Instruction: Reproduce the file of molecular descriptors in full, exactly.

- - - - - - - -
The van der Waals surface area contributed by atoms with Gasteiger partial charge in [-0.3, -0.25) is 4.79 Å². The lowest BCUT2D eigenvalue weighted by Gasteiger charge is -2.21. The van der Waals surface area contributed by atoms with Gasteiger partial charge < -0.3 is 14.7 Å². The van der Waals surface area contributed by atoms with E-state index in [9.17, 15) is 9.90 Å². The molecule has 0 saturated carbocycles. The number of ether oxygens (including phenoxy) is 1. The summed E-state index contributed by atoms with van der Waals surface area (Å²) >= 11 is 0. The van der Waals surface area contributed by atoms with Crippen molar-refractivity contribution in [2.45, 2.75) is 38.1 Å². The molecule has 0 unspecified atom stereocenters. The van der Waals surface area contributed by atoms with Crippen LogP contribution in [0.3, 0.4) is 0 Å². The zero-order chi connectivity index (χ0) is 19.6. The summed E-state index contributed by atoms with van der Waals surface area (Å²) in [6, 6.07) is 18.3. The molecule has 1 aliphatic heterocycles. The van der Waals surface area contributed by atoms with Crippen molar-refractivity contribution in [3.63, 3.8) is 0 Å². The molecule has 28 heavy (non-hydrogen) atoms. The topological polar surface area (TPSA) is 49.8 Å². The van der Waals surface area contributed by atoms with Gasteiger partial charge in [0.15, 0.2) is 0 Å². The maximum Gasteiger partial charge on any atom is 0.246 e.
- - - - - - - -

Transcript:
The van der Waals surface area contributed by atoms with Gasteiger partial charge in [-0.3, -0.25) is 4.79 Å². The lowest BCUT2D eigenvalue weighted by Gasteiger charge is -2.21. The van der Waals surface area contributed by atoms with Gasteiger partial charge < -0.3 is 14.7 Å². The van der Waals surface area contributed by atoms with E-state index in [9.17, 15) is 9.90 Å². The molecule has 0 saturated carbocycles. The number of ether oxygens (including phenoxy) is 1. The summed E-state index contributed by atoms with van der Waals surface area (Å²) >= 11 is 0. The van der Waals surface area contributed by atoms with Crippen molar-refractivity contribution in [2.45, 2.75) is 38.1 Å². The molecule has 0 unspecified atom stereocenters. The van der Waals surface area contributed by atoms with Crippen LogP contribution in [0.3, 0.4) is 0 Å². The zero-order chi connectivity index (χ0) is 19.6. The summed E-state index contributed by atoms with van der Waals surface area (Å²) in [6, 6.07) is 18.3. The molecule has 1 aliphatic heterocycles. The van der Waals surface area contributed by atoms with Crippen molar-refractivity contribution in [3.63, 3.8) is 0 Å². The molecule has 28 heavy (non-hydrogen) atoms. The topological polar surface area (TPSA) is 49.8 Å². The van der Waals surface area contributed by atoms with Gasteiger partial charge in [0.15, 0.2) is 0 Å². The maximum Gasteiger partial charge on any atom is 0.246 e.